When Characters Get You Down

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If you’ve been following my posts for the past couple of months, you’ll have noticed my productivity go down and my excitement over my current project wane considerably. I’ve written about a few of the causes but I’ve been somewhat in denial about a major reason, one I’m going to talk about today.

At the starting point of my current work in progress (WIP in writer-short), I have chosen to showcase my main character at her emotional rock bottom. She’s in a place I almost hit many many years ago. I’ve chosen to do this because I want my series to showcase her emotional growth and her ability to bounce back despite all the pressures on her. I want to make her struggle and show her that she really can make it in the end. It’s a small part of the novel and series arc, and it’s an extremely important aspect to me.

However, delving back into that mindset is hard. Far harder than I ever thought it would be. Seasoned writers can affirm that the emotions you put your characters through can have a parallel effect (probably the wrong term but the one I’m going to go with) to the point that you as the artist feel whatever they’re feeling right along with them. Or are at least weighed down by their reaction.

I read a blog post by Ilona Andrews awhile back where she said that she was down in the dumps and sad for no particular reason. Then she said her character Kate is sad about something in her current WIP so she’s probably feeling the effects of that.

After reading that statement from a veteran writer I knew I had to face my own problem. I have been having the most difficult time diving back into my own WIP because I don’t know how to get myself out of the emotional tailspin I need to enter in order to write my character effectively. Switching back and forth between my past and present mental states is exhausting.  I’m still so excited about the project and think about it all the time, I just can’t seem to open up my draft, centre myself, and add words.

Maybe realizing this problem is the first step to getting back on the horse, but I think I need to find some sort of after-writing activity to get me back to my current emotional plane. Because I sure as heck am not where I once was and I hate feeling like I am even for the sake of art.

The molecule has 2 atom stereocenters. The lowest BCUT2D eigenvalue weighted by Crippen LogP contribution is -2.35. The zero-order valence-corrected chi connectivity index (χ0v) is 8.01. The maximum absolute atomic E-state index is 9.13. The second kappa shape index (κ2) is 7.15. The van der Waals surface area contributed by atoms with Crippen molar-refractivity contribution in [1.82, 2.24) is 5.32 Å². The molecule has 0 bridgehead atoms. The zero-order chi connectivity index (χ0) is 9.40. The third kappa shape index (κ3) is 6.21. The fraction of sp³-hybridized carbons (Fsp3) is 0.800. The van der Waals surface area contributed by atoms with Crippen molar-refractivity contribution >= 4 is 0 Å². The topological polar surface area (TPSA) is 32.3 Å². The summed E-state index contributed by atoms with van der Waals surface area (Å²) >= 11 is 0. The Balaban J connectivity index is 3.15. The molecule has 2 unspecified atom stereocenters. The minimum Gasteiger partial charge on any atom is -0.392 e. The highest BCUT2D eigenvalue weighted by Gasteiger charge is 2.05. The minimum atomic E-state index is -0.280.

Has anyone out there had this problem? If so, what do you do about it? I am really at a loss with this one!

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  1. I understand your problems completely. I am writing a book on abuse and grief. About half-way through I’m bogged down with your exact problem – how do I bring her up from her suffering. So I put the book aside and am writing other stories. But the half-finished book is waiting for that time I can go back and actually lift her out. Maybe you should write something else and go back? Because we, as writers, can’s seem to stop the stories consuming our mind.
    All the best. Know you will overcome the obstacle and finish it.

    1. Any productivity list for writers I come across says do not work on other projects, write notes but stay focused on your current WP. I just don’t think that’s feasable! I think you’re right, I should work on something with a better mindset to get me out of the funk this current project puts me in.

      Thank you!

  2. I have a few stories on my to-write list that I keep avoiding and putting off for this same reason. I’ve alerted my husband that they exist, and I plan to warn him when I start. Character connection can be a hugely powerful thing.

    But I know the shapes of those stories. So I’m hoping that when I get to that point and my main character has lost sight of her goals, the goals/actions/momentum of the other characters will drag her forward in the plot and story. The other characters don’t share her mental state, so hopping into their heads for a bit would help my own.

    When all else fails, being creative in non-writing ways is a wonderful thing. Acting, drawing, dancing, singing – those all center me in myself. Well, maybe not the acting, but that’s at least a different head-space from where writing takes me.

    Whether any of that is useful for you or not, good luck! It’s not an easy balance.

    1. I’m so quiet about my WIPs (which I just realized I did wrong in my post and am off to go fix, ha) at home….it might be beneficial and liberating to warn my household who can then perhaps help me out of my funk.

      Character head hopping would be incredibly helpful, unfortunately this project is exclusively first person. It’s HARD.

      You know, I was just thinking to myself that I wish I made more time for drawing and painting. That might really help.

      It’s all useful! Thanks! I’m learning that. By golly I am learning that.

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